Wednesday, March 09, 2005

Senate Dems Breaking Ranks on SS Reform?

Tony Blankley has an interesting column that some senatorial Democrats are having second thoughts with total obstructionism. Link. He uses a football analogy to describe the strategy of the two sides.
President Bush plays politics the way my friends and I used to play pick-up football when I was a kid. In the huddle, the quarterback would tell everyone else to go out long. On the snap the quarterback would dance around in the backfield until one of us five or six receivers got open, at which point he would complete the pass. With both sides going long all the time, we often ended up with basketball scores.

The Democrats, on the other hand, when on offense, merely receive the snap and fall on the ball. When on defense, they put all their men on the line -- trying for a quick sack of the quarterback. If the quarterback is too agile for them, they are vulnerable to be scored upon -- given their lack of a pass defense.

When two such teams meet, the best score the all-defense Democrats can hope for is a 0 to 0 tie. The best score the all-offense Republicans can expect is at least a 56-0 win.

He then gets specific about some Democrats breaking ranks with respect to Social Security reform.
But because the Democratic leadership is intent on denying President Bush a "victory" on Social Security, they are whipping their members to not negotiate with the president or congressional Republicans. Thus, a few weeks ago, Senate Minority Leader Harry Reid announced that his fellow Democratic senators were completely united in refusing to deal on the issue.

Even when he said it, it wasn't true. Between a half dozen and a dozen Democratic senators have been meeting and talking seriously about Social Security legislation in three more or less separate, but related conversations with Republican Senators Charles Grassley, Lindsey Graham and Chuck Hagel for several weeks. Keep in mind, Republicans only have to pick up five Democrats to pass Social Security over a filibuster effort in the Senate.

At first glance, it appears that there is no middle ground.. How do you split the difference between “in the system” and “outside of the system”? We believe we have a plan that does just that.

Both sides describe their plans as like 401(k) plans, but neither is. In a typical 401(k) plan, an employee puts a percentage of his gross income into the plan for retirement investment, and his employer matches either 50% or 100%. Let us assume an employee chooses to defer 2% of his gross income and his employer matches 100%. For every $1000 he earns, he will put $20 away for investment, and the employer will put in $20. His contribution is tax deductible, so his taxable income is now $980. If his combined federal and state tax is 30%, his income taxes are reduced by $6, from $300 to $294. Thus, for a net cost to his take-home pay of $14, he has saved $40 for retirement. It is no wonder that 401(k) plans are so popular with employees.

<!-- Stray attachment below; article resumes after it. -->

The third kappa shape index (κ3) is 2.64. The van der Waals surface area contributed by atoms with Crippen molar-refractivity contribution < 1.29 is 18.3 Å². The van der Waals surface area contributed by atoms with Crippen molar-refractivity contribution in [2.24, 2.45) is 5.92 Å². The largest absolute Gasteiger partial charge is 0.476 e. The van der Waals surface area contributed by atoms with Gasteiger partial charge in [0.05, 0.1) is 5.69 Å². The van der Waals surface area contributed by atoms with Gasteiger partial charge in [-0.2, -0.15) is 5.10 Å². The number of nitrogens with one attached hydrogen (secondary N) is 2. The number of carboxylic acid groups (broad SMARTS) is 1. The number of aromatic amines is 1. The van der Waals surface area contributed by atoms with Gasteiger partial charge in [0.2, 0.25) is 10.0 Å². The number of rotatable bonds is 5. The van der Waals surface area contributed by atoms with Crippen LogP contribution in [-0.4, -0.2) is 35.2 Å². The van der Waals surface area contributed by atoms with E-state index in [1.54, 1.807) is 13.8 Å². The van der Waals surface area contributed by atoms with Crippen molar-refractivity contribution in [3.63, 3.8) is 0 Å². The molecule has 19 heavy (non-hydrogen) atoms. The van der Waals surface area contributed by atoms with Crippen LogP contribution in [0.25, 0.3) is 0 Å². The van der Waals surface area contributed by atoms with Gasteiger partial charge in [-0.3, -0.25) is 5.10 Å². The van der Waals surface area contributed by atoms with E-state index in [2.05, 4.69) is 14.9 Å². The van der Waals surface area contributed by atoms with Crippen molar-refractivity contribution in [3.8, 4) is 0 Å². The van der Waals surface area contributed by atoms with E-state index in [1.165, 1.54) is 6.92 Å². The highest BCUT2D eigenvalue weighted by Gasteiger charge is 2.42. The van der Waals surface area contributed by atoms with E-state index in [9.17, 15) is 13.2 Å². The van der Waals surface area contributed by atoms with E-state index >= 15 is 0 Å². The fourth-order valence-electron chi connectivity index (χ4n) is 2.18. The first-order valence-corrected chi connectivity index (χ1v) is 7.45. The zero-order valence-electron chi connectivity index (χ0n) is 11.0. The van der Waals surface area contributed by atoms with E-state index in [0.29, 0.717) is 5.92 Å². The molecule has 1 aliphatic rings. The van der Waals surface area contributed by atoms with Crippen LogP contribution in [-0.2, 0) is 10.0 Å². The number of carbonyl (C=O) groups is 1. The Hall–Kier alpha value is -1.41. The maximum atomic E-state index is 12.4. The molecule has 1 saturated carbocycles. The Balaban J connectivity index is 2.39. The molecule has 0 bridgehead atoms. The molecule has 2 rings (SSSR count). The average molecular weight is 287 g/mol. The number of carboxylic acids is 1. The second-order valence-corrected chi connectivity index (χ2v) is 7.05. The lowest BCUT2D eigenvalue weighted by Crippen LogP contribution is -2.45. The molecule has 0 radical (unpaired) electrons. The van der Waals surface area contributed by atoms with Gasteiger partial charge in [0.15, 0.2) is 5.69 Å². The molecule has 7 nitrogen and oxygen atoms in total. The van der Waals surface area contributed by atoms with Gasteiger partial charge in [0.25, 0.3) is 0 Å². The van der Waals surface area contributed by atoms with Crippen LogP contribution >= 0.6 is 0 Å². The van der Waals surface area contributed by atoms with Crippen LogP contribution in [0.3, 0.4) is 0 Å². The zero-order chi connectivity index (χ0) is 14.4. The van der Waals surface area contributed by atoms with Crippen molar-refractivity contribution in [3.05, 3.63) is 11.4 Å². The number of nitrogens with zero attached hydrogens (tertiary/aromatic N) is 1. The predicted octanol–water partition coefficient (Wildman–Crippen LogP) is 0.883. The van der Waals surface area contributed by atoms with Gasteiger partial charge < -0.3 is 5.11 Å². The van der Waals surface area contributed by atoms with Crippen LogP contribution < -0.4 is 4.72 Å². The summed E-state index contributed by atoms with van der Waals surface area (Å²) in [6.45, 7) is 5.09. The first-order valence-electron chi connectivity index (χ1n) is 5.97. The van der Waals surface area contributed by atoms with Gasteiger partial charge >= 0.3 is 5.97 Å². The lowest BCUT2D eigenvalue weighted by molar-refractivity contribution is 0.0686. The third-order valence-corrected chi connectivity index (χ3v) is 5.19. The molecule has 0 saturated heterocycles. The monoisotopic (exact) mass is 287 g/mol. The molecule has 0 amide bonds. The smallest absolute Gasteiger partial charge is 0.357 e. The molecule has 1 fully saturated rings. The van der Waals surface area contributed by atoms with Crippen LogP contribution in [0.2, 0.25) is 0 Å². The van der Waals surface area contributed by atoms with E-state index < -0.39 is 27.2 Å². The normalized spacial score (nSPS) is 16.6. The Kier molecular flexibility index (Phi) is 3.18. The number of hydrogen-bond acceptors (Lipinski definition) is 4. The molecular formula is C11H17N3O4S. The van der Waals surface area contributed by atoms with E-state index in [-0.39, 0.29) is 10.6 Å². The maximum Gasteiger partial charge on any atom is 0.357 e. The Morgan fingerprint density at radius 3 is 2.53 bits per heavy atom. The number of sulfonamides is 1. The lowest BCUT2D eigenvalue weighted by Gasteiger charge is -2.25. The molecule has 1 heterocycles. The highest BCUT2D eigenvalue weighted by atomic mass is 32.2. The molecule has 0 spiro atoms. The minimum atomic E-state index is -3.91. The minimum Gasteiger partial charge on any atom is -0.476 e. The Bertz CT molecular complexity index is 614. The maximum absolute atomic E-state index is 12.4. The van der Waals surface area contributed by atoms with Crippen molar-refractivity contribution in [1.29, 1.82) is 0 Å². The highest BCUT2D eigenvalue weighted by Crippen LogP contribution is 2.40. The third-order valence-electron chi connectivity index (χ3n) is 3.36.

Under the current Social Security system, the employee also is paying a tax of $62 and his employer is paying $62, or a total of $124, into the system, to be paid out to current retirees. He owes income tax of $300 on taxable income of $1,000.

Under the President’s proposal, $40 of his payroll tax can be put in a private account for retirement savings. At no cost to the employee, he is saving $40, and the pool available to distribute to current retirees has been reduced from $124 to $84, a 32.3% reduction. His income tax is unchanged at $300.

Under the Democrat’s proposal, the employee can save the $40 in addition to his $62 and his employer’s $62 into the Social Security pool. Assuming this $40 is deductible for income taxes, his taxable income is reduced to $960 and his tax is reduced to $288, a $12 saving. For a net cost to his take-home pay of $28 ($40 - $12) he had saved $40 for retirement.

Suppose we make it truly like a 401(k) plan. The employee can choose to save a tax-deductible $20 into his personal account, after paying $62 in payroll taxes. The employer matches it with $20, which is deducted from the $62 he owes to the Social Security pool. (The match could also come from the employee’s portion, but this way it more closely mimics the employer match of a 401(k).) At a net cost to his take-home pay of $14, the employee is saving $40, just like in a 401(k) plan. The pool available to distribute to current retirees has been reduced from $124 to $104, a 16.1% reduction.

The compromise plan reduces the Social Security’s “transition cost” by 50% ($20 vs. $40), with the employee covering 35% of the amount invested in his personal account. For every $14 he contributes, $40 will go into his personally owned account, to grow tax free and be there for him when he retires, and to leave the remainder to his children when he dies. This is the same math as with a 401(k) plan, and it should be very popular, even if the cost is not zero.


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